Rep. Mike Michaud (D-ME) was pretty clear in responding to a Republican Governors Association ad attacking him and not-so-subtly also boosting Independent candidate Eliot Cutler: that ad included an “outright lie.”
Michaud (pictured), in an interview with TPM, called the RGA ad, conspicuously without mention of the current governor running for re-election, Paul LePage (R), accuses Michaud of “giving your hard earned tax dollars to pay welfare to illegal immigrants.” That bit had Michaud especially ticked off.
“The fact that an [independent expenditure] can run a TV ad that says I support illegal immigrants on welfare is just ludicrous,” Michaud told TPM, adding he “never said that, don’t support it.” He continued that “what’s frustrating is we have to spend resources correcting an outright lie.”
It’s understandable why Republicans would take an approach that focuses on the independent candidate. Crosstabs from a recent Public Policy Polling survey sponsored by the Maine Conservation Voters Action Fund suggested that Cutler’s presence in the race is sapping support away from Michaud and thereby helping LePage, whose favorable numbers are underwater.
Cutler, on Wednesday, made very clear to reporters at at a sudden press conference that he does not plan to drop out of the race. But he also said he was okay with his supporters backing another candidate. The Democratic Governors Association quickly emailed out a story titled “Cutler tells supporters to vote for other candidates.”
The RGA ad and Michaud’s response, even though he stressed in his interview with TPM that he’s focused on running a positive campaign, underscores the state of the messy general election of Maine’s gubernatorial race. There are three candidates: the blustery and outspoken LePage, Michaud, and Cutler, who’s managed to poll double digits and act as a serious spoiler in the race.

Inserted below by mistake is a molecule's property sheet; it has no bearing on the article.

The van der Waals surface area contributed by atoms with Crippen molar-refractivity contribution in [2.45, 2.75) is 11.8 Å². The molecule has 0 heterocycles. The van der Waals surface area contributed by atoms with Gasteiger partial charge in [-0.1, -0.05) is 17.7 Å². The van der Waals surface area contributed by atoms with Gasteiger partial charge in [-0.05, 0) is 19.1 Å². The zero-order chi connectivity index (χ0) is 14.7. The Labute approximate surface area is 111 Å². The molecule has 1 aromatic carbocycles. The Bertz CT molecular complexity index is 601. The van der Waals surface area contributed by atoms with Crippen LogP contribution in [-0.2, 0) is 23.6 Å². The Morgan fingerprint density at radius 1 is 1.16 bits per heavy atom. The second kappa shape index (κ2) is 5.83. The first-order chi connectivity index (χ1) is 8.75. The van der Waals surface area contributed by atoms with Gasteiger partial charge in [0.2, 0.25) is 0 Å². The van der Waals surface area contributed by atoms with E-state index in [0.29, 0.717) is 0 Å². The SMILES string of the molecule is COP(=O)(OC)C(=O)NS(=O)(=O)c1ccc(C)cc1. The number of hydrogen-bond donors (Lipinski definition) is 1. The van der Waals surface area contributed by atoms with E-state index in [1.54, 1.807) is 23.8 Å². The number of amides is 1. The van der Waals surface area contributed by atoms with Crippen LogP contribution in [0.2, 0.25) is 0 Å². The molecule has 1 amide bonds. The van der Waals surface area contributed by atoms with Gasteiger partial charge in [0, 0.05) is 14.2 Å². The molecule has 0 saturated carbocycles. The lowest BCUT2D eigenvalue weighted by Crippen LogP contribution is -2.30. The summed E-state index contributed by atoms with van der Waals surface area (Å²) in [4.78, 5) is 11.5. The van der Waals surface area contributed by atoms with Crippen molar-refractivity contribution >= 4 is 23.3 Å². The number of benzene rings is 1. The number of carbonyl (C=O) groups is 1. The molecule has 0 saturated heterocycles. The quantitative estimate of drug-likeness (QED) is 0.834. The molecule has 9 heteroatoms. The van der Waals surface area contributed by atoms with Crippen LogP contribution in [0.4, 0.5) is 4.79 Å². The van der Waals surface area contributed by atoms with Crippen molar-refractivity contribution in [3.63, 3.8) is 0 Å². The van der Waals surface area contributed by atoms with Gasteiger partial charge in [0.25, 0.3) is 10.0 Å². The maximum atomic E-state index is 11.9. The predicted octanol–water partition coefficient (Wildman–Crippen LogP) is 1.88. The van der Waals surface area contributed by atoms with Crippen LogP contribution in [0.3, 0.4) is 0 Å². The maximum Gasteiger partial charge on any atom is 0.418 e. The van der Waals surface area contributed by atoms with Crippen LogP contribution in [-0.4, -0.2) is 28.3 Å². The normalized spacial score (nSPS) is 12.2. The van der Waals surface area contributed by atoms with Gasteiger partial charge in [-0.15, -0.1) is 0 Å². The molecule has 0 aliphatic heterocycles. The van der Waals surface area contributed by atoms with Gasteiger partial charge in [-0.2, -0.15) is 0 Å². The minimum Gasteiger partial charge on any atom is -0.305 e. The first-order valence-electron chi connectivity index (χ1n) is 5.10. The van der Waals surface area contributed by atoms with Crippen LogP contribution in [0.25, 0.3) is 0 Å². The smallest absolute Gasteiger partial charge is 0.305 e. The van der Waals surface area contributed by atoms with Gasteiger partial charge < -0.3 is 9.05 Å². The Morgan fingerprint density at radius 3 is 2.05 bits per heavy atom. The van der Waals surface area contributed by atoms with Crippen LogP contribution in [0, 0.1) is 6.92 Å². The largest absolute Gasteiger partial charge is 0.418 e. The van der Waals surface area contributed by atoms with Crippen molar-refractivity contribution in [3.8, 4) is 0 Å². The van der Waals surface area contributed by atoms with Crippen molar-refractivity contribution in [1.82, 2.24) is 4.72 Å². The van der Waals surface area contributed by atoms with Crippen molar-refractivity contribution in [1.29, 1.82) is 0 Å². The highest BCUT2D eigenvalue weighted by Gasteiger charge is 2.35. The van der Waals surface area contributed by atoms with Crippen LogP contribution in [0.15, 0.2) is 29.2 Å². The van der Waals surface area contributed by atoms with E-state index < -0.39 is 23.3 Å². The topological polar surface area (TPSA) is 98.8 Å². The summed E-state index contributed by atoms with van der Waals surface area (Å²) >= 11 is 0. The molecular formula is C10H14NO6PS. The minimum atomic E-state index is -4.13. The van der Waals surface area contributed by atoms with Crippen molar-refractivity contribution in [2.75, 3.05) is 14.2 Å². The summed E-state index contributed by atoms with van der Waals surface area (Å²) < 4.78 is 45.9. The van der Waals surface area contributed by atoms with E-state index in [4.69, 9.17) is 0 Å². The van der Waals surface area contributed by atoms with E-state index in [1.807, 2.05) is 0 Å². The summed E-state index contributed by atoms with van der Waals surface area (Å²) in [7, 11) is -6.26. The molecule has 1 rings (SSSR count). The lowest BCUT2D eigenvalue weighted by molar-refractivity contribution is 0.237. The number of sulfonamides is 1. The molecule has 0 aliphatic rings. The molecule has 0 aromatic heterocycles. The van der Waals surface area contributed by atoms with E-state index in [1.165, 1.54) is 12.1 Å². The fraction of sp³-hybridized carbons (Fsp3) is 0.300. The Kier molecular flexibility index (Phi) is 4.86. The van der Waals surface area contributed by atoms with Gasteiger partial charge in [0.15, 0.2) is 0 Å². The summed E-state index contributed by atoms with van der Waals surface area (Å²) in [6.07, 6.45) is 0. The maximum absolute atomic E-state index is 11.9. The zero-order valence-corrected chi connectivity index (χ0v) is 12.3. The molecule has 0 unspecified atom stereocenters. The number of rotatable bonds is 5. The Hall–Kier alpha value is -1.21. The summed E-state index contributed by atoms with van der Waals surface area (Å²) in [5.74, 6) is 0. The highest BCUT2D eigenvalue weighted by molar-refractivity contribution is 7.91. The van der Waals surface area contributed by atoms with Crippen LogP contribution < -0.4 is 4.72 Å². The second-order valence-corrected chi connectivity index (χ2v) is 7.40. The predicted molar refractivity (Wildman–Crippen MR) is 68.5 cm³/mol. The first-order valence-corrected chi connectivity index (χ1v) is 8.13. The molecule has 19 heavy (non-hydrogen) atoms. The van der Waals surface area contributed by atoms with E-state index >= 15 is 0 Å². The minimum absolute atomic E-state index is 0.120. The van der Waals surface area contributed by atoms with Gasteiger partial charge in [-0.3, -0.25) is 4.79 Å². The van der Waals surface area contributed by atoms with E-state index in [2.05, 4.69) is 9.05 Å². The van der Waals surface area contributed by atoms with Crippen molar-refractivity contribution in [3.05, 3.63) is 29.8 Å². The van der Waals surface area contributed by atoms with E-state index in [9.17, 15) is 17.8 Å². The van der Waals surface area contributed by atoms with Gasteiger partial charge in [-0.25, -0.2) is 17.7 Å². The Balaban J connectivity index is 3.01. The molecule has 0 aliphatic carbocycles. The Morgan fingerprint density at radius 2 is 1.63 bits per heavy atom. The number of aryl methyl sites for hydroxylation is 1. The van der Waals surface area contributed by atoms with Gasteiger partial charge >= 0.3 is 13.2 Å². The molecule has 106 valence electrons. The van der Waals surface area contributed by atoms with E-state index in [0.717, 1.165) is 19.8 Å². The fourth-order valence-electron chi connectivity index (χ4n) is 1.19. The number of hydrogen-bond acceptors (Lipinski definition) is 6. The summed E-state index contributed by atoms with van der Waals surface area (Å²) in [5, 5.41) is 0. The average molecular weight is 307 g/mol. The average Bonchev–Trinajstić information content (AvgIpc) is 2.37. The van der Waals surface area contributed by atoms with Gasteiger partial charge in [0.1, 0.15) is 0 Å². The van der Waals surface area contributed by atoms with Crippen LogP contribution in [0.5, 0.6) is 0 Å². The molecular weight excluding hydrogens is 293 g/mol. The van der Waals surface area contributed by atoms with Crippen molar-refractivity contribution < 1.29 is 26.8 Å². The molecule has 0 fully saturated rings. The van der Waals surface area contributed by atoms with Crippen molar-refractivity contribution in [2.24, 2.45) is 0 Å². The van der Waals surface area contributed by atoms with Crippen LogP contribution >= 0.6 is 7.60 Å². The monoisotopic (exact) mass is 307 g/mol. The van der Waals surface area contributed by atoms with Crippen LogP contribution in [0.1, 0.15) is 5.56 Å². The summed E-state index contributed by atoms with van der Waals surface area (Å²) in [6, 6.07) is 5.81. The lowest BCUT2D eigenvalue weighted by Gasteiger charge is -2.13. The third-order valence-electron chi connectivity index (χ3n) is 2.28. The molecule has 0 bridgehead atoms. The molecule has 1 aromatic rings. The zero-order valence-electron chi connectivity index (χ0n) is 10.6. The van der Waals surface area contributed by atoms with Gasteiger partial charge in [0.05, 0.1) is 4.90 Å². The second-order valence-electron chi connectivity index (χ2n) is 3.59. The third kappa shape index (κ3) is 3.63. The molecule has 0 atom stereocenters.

“He got the signatures he needed to be on the ballot and he has a right to be on the ballot and anytime you plan a campaign you plan it for the worst-case scenario and there were three of us qualified to be on the ballot and so I always expected it to be a three-way race,” Michaud said.
Lately, Republicans have made multiple attempts to try and use Cutler to prevent Michaud from defeating LePage. In a head-to-head matchup between just Michaud and LePage, the TPM Polltracker finds the Democratic congressman with a slim lead. But Republicans hope that that lead can be cut down with only a week before election day through Cutler, who just so happened to recently get a boost of $50,000 from Republican donors giving to a Pro-Cutler PAC (Cutler’s campaign maintained that the donors are longtime friends but Democrats called it a ploy to indirectly help LePage).
What’s more, this approach has also gotten Sen. Angus King (I-ME) into the mix, and not in the way an Independent senator who caucuses with Democrats would ideally like to be involved. Another part of the RGA ad attacked Michaud by highlighting that Sen. Angus King (I-ME), before he was senator, endorsed Cutler. The ad said that during his time in Maine’s legislature, Michaud supported legislation a new tax on social security. The ad said that “it was such a bad idea that then-Gov. Angus King vetoed it. No wonder independent King now endorses Eliot Cutler.”
But King told the Portland Press Herald on Tuesday that “these ads aren’t honest. They’re trying to promote someone else. It’s a left-handed way of campaigning…I just think it’s one more indication of where our politics has gone. We can’t have an open and honest discussion of the issues. Instead we’re trying to trick people.”
King added that he hasn’t appeared in a Cutler campaign ad in September but Cutler did use footage from King’s endorsement in campaign ads.
“They basically used the materials from my public statements and created the ad,” King told the Maine newspaper. “They didn’t ask me to do anything more than that.”
Michaud, in talking to TPM, tried to keep the focus on LePage. He stressed that his goal was to run a positive campaign and he didn’t directly attack Cutler which, according to Michaud spokeswoman Lizzy Reinholt is because Cutler “is at 13 percent. This is a race between us and LePage.”
“When I first jumped in the race for governor I made it very clear I was going to run a positive campaign, I’m going to talk about my record both in the legislature, for Congress, and what I’m going to do if I’m elected governor,” Michaud said. “The governor has a terrible record as far as being governor in what he has done and people are tired of the partisanship and divisiveness that this governor has done over the last four years.”
But Michaud is also scoffing at the triangulation approach of trying to save LePage through Cutler.
“This ad is just one more example of their desperation,” he said. “Gov. LePage admitted that he needs Mr. Cutler to do better in order for him to win.”